Yet despite his phenomenal tools, leadership and will, Jake can't get his team into the W column consistently. Yes, there have been stunning victories, including USC twice, but no bowl games, no winning records and no return to the glory days of the UW.

Still, he presses forward, battered, bruised and beaten. With the firm belief that Saturday will be the stage where he and his teammates demonstrate the collective acumen that only this type of education can provide. The lessons are painful, the tests brutal.

Until losing becomes winning.

Monday, October 25, 2010

Jellystone Park

In response to current topical stimuli, here are a few items for your consideration:

We took a poll this morning (albeit a brief and none too scientific one) asking what contributed more to our propensity to weighing more than our ideal. How delicate was that phrasing? The informal poll asked whether diet was more responsible for excess caloric storage or lack of exercise. The vote was split. The interesting thing about he margin of error factor in this poll was that according to researchers at the Us of Chicago and Wisconsin-Madison, the correct answer is…


To some extent. Seems that sleep is. Or lack thereof. After class this morning, we talked a little more about these findings and I came away with an add-on question for the researchers. Simply, if these findings are irrefutable, can an optimum diet and impeccable exercise regimen counteract the results of too little sleep?

I, for one, hope so.

Secondly, is this little gem from the Boston U School of Medicine. Wanna be happy for the rest of your life? All you need is a little Yoga. Seems people that are regular Yogis are happier than those who are mere Boo-Boos.

And we all know that Yogi liked to eat and he liked to sleep. Maybe we can all take a few lessons from our cartoon friends, eh?

That is it for this morning. We are putting the finishing touches on Sunday's preview ride on the Ironman Texas course in The Woodlands. I will have lots to announce in that regard later today, and with little time left to promote, will take full advantage of this forum to do so. Please help us spread the word.

Cause I know your are smarter than the average bear.

Sunday, October 24, 2010

Always Something

It's always something. Like thinking you have all this training mumbo-jumbo figured out only to be blindsided by a muscle pull, ankle sprain or upper respiratory infection. Or like thinking you have put (cleverly) al the pieces together for an event, only to see one of the pieces (most of the time an important one) disintegrate. Or like thinking that an expensive software upgrade (with the adjacent expensive hardware) will provide smother, quicker, clearer and less troublesome video? And lastly, how about thinking that your long downtrodden, but rebuilding, college football team is actually making progress and WINNING a game or two?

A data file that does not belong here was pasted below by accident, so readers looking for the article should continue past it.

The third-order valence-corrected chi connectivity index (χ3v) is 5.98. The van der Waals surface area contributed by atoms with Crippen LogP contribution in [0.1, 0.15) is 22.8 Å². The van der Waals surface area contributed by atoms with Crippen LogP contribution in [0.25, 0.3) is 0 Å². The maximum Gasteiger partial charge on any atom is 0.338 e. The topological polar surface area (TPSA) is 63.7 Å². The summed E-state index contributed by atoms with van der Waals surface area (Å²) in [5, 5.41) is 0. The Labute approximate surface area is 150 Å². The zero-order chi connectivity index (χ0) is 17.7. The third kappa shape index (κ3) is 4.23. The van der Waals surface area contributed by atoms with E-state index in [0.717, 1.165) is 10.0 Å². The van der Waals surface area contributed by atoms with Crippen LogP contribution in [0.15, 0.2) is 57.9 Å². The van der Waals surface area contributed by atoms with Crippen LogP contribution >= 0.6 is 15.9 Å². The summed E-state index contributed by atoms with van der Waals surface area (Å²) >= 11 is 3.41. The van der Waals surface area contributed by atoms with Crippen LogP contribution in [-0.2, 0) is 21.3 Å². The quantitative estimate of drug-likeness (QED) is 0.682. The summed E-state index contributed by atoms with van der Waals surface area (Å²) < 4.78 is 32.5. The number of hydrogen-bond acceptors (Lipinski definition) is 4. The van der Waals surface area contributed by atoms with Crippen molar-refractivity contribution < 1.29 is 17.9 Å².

How about all of the above AT THE SAME TIME?

Such was the life of the RCVman yesterday. A lot of always somethings, causing, creating and confounding an oft challenged and fragile state of perpetual imbalance. Ouch indeed.

But like any credible and self-respecting Ironman, we work through them. Don't we? One foot (challenges, issues, problems) in front of the other. Until we have made it, however worse for wear, to the finish line. Then we take a retrospective look back with our 20/200 shades and find:

That some additional faith and trust goes a long way towards making the journey more enjoyable. Was that a collective duh I just heard? Yuppers, it ain't cardio, neuromuscular, VO2, ftp, or even power-to-weight potential, it's all attitudinal.

Have a little faith that there will come a solution. A tad more trust in your preparation, training, base and support group. And deep commitment to the FACT that the world will not end tomorrow just because your butt hurts, they changed the course on you, the software has bugs or the Huskies bark is bigger than their bite.

Cause you know what? Once the piriformis heals, we get all 112 miles filmed, I figure out a compression/codec work-around and the Huskies win another game, there will be soothing else.


From the "You Saw it Here First" Department is the just released, official, Ironman Texas bike course. We will be riding and filming ALL 112 miles, next Sunday, Halloween, Oct. 31. Starting times, aid stations, schwag and other pertinent details will soon follow. You can count on that.

Saturday, October 23, 2010


Just finished up a rocking 90 minute session in the House of Mirth (formerly known as the House of Pain). For the first time ever I asked the kids to get to 105% of max. For 10 seconds. The real interesting part was when I asked for 80% about twenty minutes later, and the efforts across the board were closer to max than 80%. All this as gauged by RPE. There is good news here.....but